I2C / SPI UNO vrs MEGA.

Ran out of memory with the UNO. Had to move to the MEGA.

What is the deal with SPI and I2C moving to new pin on the board.

I have a RTC / SD shield for a UNO that I wanted to use.

I have UNO SPI PIN working with software SPI.

I still have to find a solution to I2C on the MEGA using the UNO pins. Is there a software lib for this also?

Why did they not just leave them where they were?

Robert Wynkoop

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Have a read. Pg 32 for changes to use the mega.

https://cdn-learn.adafruit.com/downloads/pdf/adafruit-data-logger-shield.pdf#page31

The changes they make may be applicable for you. I cut the pins and soldered on fly leads on my shield.

G

rwynkoop: What is the deal with SPI and I2C moving to new pin on the board.

Presumably the designers of your RTC\SD Shield did not use the pins for SPI and I2C interfaces that are compatible between the UNO, Mega and Due bases.

You would have to ask them why they did that.

srnet: Presumably the designers of your RTC\SD Shield did not use the pins for SPI and I2C interfaces that are compatible between the UNO, Mega and Due bases.

Yes, my RTC/SD card does not use any of the special I2C / SPI pins. Older retired boards not have these pins, possibly the designer wanted to be compatible(at the time, 2012) with the older boards.

I''m really just trying to understand the connection between certain Analog/Digital pins and the special connections.

Why are the I2C / SPI connectors also mapped to specific analog / digital pins? Is this mapping between the I2C / SPI electrical or logical through software.

If one uses the I2C / SPI headers, do I still have to leave the A4,A5 and D11,12,13 free and unused?

spycatcher2k: Because they were never there!

Both the R3 Uno and R3 Mega have SPI and I2C connector. I'm wondering why they chose to map the connectors to different analog and digital pins on each board. Also, are the mapped pins usable when the I2C or SPI connectors are being used.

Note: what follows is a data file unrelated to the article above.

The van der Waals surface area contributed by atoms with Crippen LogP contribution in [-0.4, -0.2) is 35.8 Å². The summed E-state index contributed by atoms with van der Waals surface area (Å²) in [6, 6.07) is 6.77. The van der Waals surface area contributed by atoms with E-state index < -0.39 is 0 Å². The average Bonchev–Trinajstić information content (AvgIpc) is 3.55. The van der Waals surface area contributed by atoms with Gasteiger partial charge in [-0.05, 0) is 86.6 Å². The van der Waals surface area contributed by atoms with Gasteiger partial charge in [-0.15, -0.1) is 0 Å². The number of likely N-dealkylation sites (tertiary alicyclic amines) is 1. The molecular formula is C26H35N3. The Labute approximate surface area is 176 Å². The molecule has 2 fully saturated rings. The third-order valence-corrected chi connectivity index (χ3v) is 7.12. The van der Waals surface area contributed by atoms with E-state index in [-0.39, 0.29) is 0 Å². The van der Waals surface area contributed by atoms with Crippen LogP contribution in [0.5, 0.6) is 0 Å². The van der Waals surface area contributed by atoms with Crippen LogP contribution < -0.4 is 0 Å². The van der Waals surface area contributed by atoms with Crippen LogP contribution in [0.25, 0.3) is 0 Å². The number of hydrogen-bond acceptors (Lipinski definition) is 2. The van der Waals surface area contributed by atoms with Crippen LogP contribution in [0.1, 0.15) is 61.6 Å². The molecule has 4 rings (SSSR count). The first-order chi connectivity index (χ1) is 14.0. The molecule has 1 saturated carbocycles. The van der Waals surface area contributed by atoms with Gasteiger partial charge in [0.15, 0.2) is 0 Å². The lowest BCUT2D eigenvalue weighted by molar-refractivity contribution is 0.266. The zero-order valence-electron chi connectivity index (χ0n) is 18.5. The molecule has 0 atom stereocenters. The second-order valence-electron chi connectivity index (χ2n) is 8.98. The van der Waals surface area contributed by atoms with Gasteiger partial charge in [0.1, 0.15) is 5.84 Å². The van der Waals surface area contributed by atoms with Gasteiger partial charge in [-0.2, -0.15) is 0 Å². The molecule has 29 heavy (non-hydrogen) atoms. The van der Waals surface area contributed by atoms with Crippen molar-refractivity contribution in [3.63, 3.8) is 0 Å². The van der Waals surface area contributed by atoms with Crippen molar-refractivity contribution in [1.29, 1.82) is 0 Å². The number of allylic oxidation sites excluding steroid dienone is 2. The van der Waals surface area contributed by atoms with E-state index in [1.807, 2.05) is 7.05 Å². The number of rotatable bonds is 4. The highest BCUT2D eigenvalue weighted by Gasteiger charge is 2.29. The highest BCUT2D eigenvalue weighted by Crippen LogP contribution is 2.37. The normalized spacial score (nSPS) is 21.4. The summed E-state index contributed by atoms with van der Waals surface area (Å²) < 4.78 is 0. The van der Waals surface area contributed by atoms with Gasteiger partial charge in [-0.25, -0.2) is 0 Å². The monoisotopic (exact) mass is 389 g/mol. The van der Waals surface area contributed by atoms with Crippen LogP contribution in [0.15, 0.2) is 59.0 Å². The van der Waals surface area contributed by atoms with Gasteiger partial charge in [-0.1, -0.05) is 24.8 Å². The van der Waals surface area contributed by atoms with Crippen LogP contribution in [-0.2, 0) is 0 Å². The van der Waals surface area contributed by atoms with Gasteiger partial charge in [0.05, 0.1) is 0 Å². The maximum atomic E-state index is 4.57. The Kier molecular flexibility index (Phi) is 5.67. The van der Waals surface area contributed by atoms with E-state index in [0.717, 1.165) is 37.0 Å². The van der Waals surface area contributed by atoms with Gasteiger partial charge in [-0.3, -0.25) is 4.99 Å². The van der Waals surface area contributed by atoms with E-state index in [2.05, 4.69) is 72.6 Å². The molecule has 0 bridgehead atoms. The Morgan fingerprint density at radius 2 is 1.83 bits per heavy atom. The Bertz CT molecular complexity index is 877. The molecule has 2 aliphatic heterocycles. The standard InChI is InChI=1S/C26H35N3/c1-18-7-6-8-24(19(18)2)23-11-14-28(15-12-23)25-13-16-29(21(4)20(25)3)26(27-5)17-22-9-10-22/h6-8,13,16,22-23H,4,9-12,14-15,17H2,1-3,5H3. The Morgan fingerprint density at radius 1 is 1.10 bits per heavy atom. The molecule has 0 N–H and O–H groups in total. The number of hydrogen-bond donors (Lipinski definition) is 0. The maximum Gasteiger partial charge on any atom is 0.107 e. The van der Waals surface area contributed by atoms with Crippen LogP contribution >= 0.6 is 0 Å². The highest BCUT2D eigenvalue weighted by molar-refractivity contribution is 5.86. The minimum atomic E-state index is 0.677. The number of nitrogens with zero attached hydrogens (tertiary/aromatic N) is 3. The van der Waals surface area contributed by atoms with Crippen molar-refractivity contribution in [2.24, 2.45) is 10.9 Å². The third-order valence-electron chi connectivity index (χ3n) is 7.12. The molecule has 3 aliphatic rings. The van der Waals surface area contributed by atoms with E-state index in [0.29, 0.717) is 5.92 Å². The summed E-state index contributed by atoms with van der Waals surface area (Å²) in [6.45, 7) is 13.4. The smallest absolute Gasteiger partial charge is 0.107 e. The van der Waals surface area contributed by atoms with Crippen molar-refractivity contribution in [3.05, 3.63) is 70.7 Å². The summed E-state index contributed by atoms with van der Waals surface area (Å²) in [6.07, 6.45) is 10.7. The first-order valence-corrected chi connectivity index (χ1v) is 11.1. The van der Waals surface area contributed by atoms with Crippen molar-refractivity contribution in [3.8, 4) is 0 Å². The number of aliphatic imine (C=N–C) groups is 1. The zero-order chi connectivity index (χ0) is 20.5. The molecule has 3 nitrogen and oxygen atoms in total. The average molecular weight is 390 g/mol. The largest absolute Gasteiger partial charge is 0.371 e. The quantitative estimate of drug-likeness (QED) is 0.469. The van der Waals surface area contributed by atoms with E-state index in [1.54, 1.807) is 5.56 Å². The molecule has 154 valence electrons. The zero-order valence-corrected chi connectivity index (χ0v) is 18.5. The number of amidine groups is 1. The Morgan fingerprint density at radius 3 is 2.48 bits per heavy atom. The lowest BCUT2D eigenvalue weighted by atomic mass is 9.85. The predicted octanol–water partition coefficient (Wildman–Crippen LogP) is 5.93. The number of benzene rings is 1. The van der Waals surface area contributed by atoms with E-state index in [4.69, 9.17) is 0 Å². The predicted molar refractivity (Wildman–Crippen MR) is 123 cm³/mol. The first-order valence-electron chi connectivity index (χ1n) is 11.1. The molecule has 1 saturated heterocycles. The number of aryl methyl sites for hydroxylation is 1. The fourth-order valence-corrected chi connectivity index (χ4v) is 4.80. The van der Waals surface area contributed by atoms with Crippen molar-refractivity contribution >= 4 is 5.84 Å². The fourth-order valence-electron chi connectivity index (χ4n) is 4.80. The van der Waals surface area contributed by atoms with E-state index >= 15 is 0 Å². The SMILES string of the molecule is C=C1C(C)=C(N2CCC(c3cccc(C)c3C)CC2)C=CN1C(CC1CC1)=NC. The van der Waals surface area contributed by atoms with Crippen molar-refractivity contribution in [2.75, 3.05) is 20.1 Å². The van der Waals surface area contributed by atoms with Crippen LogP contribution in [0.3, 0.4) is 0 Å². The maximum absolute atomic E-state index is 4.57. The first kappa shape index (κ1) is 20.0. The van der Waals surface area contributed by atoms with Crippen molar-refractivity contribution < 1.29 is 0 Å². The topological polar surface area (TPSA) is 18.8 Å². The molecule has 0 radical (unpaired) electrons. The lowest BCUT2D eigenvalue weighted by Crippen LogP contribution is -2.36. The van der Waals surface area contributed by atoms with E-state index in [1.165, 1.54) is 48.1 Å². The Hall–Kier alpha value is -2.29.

Robert Wynkoop

rwynkoop: I'm wondering why they chose to map the connectors to different analog and digital pins on each board.

The designers of the Arduino bases are resticted as they can only use pins in the way that the designer of the processors (Atmel) allows.

Are you actually wondering why, for academic interest, or are you suggesting there is a better way ?

srnet: The designers of the Arduino bases are resticted as they can only use pins in the way that the designer of the processors (Atmel) allows.

Are you actually wondering why, for academic interest, or are you suggesting there is a better way ?

I'm not sure I understand why the I2C and SPI connector are also mapped to certain pins on the UNO, then on the MEGA they go to different pins.

Not saying there is a better way, just not understanding why the I2C and SPI connectors do not map to the same pins on the arduino pinout.

Robert Wynkoop

rwynkoop: I'm not sure I understand why the I2C and SPI connector are also mapped to certain pins on the UNO, then on the MEGA they go to different pins.

As mentioned in #6.

The processors used are different, with different functions on the processors pins.

Study the datasheets of the appropriate processors for more information.

why they did that.

At the time when the MEGA was designed, the theory was that SPI was most universally accessible via the ISP connector (since MEGA has plenty of pins.)

At the time when most shields were designed, there were no standard I2C pin locations.

The SPI and I2C pin locations on Uno (and pre-Uno 28-pin AVR-based arduinos) is essentially accidental and due to an overall shortage of pins (ie: if you're going to have 6 analog inputs, you only have one choice of pins, and they happen to include the pins also used for I2C.)